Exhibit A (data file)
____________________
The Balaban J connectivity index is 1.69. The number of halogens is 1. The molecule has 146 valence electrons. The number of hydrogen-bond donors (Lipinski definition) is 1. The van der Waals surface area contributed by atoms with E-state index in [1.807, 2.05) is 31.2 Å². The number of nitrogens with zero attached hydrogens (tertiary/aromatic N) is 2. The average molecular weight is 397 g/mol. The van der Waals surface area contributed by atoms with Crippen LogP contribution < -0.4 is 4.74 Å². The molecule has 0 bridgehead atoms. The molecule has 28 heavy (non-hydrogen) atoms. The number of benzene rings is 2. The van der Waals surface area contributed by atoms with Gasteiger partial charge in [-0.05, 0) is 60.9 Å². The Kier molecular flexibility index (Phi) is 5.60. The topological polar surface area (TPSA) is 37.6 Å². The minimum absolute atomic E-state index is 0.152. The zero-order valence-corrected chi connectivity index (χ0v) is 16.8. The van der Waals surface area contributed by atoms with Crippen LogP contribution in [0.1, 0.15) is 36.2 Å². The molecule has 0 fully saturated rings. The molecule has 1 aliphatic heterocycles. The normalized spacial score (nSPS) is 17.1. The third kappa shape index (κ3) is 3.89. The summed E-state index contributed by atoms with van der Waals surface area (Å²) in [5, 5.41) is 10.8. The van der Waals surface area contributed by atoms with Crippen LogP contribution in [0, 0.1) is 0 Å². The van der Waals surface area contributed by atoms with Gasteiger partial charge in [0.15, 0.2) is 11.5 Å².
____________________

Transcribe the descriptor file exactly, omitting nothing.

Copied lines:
The Balaban J connectivity index is 1.69. The number of halogens is 1. The molecule has 146 valence electrons. The number of hydrogen-bond donors (Lipinski definition) is 1. The van der Waals surface area contributed by atoms with E-state index in [1.807, 2.05) is 31.2 Å². The number of nitrogens with zero attached hydrogens (tertiary/aromatic N) is 2. The average molecular weight is 397 g/mol. The van der Waals surface area contributed by atoms with Crippen LogP contribution < -0.4 is 4.74 Å². The molecule has 0 bridgehead atoms. The molecule has 28 heavy (non-hydrogen) atoms. The number of benzene rings is 2. The van der Waals surface area contributed by atoms with Gasteiger partial charge in [-0.05, 0) is 60.9 Å². The Kier molecular flexibility index (Phi) is 5.60. The topological polar surface area (TPSA) is 37.6 Å². The minimum absolute atomic E-state index is 0.152. The zero-order valence-corrected chi connectivity index (χ0v) is 16.8. The van der Waals surface area contributed by atoms with Crippen LogP contribution in [0.1, 0.15) is 36.2 Å². The molecule has 0 fully saturated rings. The molecule has 1 aliphatic heterocycles. The normalized spacial score (nSPS) is 17.1. The third kappa shape index (κ3) is 3.89. The summed E-state index contributed by atoms with van der Waals surface area (Å²) in [5, 5.41) is 10.8. The van der Waals surface area contributed by atoms with Crippen LogP contribution in [0, 0.1) is 0 Å². The van der Waals surface area contributed by atoms with Gasteiger partial charge in [0.15, 0.2) is 11.5 Å².